Bezos Earth Fund announces $2 billion pledge for landscape restoration and food-systems transformation, bringing overall commitment to nature to $3 billion
Areas of focus for grants will include restoring landscapes in Africa and the U.S., increasing crop and livestock productivity without land expansion, reducing agricultural emissions, shifting diets, and reducing food loss and waste.
The Bezos Earth Fund today pledged $2 billion to help restore nature and transform food systems as part of its $10 billion commitment to fight climate change, improve nature, and advance environmental justice and economic opportunity. This commitment adds to a $1 billion pledge for nature announced at Climate Week NYC in September to help create, expand, manage, and monitor protected and conserved areas. Together, this $3 billion allocated to nature will drive a new, three-fold agenda focused on nature conservation, landscape restoration, and food-systems transformation.
One billion dollars in funding will support landscape restoration, with an initial focus on Africa and the U.S. Restoration efforts in Africa will include planting trees on degraded landscapes, revitalizing grasslands, and integrating trees into farmland. This work will help drive critical outcomes that include climate benefits, food security, job creation, economic growth, soil fertility, and improved connectivity between protected areas to protect biodiversity. The Bezos Earth Fund will partner with Africa-owned partners, including AFR100, to deliver these benefits at scale. In the U.S., funding will be dedicated to the restoration of more than 20 landscapes that sequester high levels of carbon, protect biodiversity, and deliver community benefits. Forty percent of the funds allocated to U.S. nature efforts will directly engage or benefit underserved communities.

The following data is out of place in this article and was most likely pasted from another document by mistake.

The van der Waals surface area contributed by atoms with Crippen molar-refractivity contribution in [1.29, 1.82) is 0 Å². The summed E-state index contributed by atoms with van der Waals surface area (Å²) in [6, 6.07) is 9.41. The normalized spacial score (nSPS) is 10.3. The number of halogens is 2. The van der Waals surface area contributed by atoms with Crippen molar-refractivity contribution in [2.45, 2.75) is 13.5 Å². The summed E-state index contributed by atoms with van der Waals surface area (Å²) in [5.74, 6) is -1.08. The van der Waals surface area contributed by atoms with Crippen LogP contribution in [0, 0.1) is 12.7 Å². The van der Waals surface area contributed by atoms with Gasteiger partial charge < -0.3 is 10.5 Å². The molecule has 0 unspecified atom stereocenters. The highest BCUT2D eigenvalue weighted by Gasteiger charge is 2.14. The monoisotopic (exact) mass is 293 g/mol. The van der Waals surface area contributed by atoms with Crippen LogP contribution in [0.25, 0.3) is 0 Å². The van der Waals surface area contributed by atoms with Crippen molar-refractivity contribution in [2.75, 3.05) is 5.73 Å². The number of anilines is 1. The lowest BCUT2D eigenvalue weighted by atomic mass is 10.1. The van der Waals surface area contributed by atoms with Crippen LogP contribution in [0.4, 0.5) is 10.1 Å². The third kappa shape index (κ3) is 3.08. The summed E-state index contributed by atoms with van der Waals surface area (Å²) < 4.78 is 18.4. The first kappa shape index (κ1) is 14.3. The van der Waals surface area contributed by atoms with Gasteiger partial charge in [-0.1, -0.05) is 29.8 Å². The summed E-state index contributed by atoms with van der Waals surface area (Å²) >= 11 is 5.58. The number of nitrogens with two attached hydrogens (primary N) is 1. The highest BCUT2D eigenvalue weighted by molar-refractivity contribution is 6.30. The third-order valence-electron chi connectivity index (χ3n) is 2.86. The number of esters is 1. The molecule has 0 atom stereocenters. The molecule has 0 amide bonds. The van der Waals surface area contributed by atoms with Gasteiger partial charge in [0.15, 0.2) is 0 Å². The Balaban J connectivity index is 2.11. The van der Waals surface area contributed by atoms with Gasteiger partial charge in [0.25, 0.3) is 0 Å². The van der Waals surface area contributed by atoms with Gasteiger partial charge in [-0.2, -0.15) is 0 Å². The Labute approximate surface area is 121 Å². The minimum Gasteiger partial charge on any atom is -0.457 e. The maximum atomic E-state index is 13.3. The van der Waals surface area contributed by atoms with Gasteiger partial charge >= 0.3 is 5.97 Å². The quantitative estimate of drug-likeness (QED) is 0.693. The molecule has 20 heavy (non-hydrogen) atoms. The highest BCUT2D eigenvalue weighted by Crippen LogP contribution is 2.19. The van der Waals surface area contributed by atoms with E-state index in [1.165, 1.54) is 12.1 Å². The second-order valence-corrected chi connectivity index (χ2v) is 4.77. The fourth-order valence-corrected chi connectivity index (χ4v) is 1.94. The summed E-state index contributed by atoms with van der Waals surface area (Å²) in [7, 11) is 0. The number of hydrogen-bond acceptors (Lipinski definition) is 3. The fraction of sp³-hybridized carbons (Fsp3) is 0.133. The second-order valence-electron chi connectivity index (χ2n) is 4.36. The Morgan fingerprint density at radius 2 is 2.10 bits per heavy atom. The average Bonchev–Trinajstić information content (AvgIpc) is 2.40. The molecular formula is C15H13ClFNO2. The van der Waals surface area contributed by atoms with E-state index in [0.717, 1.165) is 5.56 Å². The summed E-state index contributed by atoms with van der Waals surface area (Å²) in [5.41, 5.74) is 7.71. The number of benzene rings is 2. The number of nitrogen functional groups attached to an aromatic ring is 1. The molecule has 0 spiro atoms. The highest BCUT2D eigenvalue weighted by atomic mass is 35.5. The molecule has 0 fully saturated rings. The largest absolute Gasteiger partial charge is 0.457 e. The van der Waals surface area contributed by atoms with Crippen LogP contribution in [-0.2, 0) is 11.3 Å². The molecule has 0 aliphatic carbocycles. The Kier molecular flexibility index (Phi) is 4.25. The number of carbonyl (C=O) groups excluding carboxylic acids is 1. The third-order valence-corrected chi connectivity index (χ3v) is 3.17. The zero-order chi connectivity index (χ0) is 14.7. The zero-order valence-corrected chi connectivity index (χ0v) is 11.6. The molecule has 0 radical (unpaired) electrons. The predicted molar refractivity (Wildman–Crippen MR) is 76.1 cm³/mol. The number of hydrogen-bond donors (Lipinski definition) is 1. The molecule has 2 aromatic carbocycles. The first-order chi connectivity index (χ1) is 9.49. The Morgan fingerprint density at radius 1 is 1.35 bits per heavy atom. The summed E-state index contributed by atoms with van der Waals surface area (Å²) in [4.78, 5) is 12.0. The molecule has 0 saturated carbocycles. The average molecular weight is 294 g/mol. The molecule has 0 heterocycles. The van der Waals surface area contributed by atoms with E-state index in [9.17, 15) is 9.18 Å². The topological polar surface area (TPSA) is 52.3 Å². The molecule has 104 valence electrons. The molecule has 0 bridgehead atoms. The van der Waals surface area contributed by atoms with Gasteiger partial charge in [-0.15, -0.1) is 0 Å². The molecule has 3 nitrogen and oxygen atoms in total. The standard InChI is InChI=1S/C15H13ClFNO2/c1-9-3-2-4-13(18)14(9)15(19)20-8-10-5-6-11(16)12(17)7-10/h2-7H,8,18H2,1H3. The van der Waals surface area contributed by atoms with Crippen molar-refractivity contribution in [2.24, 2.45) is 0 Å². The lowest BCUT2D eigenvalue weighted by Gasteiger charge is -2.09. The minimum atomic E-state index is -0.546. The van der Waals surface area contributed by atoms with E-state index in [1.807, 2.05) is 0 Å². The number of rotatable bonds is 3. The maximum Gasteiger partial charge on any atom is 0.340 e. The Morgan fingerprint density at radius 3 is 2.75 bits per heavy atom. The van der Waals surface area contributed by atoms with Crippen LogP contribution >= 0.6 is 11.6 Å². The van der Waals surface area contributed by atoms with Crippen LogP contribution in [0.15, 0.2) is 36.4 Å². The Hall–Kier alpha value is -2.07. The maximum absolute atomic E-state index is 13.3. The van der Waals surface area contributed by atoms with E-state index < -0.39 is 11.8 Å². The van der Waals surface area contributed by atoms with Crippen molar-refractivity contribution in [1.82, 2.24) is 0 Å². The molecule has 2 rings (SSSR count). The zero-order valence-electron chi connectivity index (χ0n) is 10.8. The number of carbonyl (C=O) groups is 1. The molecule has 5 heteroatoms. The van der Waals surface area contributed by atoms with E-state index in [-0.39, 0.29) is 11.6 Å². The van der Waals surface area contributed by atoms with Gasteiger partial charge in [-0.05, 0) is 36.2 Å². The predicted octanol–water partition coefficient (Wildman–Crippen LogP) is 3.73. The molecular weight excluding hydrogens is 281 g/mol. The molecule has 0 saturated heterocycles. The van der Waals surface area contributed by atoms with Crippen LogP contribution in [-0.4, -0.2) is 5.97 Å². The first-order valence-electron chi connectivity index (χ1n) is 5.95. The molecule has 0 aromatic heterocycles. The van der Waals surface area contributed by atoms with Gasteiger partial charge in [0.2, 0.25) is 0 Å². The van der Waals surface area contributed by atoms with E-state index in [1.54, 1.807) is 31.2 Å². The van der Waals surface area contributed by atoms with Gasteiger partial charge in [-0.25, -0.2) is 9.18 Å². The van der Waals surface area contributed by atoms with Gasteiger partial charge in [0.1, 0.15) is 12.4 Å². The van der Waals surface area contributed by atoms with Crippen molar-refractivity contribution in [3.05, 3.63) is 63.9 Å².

Food Systems Transformation
The other $1 billion will help transform food and agricultural systems to support life without degrading the planet. The Bezos Earth Fund will allocate funds to support a range of urgent imperatives, including raising crop yields while shrinking the agricultural footprint, sharply reducing food loss and waste, shifting diets towards plant-based sources, and making agricultural supply chains more sustainable.
"To conserve our natural world is to conserve our human species," said Dr. Jane Goodall, DBE, ethologist, conservationist, and founder of the Jane Goodall Institute & UN Messenger of Peace. "We depend on nature for every breath we take and morsel we eat. We alone can determine its future – an awesome responsibility. This is a hugely welcome announcement and much needed as time is slipping away."
"Africa is home to the world's greatest restoration opportunity, with more than 700 million hectares of degraded land that can be restored," said Dr. Ibrahim Mayaki, Chief Executive Officer, African Union Development Agency-NEPAD. "Africa is the continent most dependent on the land for livelihoods and most vulnerable to climate change. Africa must therefore lead the way. We warmly welcome partnership with ambitious funders like the Bezos Earth Fund."
"This commitment recognizes the urgency of the situation before us," said Christiana Figueres, former U.N. climate chief and founding partner of Global Optimism. "For too long we have ignored the solutions that nature provides for us. Protection and restoration of our Earth is key to protecting and restoring our future. Key to our success will be reforming the way in which we produce and consume food, which is driving global warming, species loss, and inequality, rather than nourishing ourselves and our planet."
In line with the Bezos Earth Fund’s $10 billion commitment timeline, the funds announced today will be disbursed by 2030. In distributing grants, the Earth Fund will focus on regions and countries where needs and opportunities are greatest, and where commitments to conserving and restoring nature— while prioritizing local communities— are strongest.
Today’s announcement builds on the Bezos Earth Fund’s $1 billion commitment to conservation announced during Climate Week NYC in September. These funds will be used to create, expand, manage, and monitor protected and conserved areas in support of the 30x30 commitment – a goal to protect 30% of land and sea by 2030 to prevent mass extinctions and bolster resilience to climate change. The Earth Fund conservation grant distributions are focusing on the Congo Basin, the tropical Andes, and the tropical Pacific Ocean.
About the Bezos Earth Fund
The Bezos Earth Fund is Jeff Bezos's $10 billion commitment to fund scientists, activists, NGOs, and other actors that will drive climate and nature solutions. By allocating funds creatively, wisely, and boldly, the Bezos Earth Fund has the potential for transformative influence in this decisive decade. Funds will be fully allocated by 2030 — the date by which the United Nations' Sustainable Development Goals must be achieved.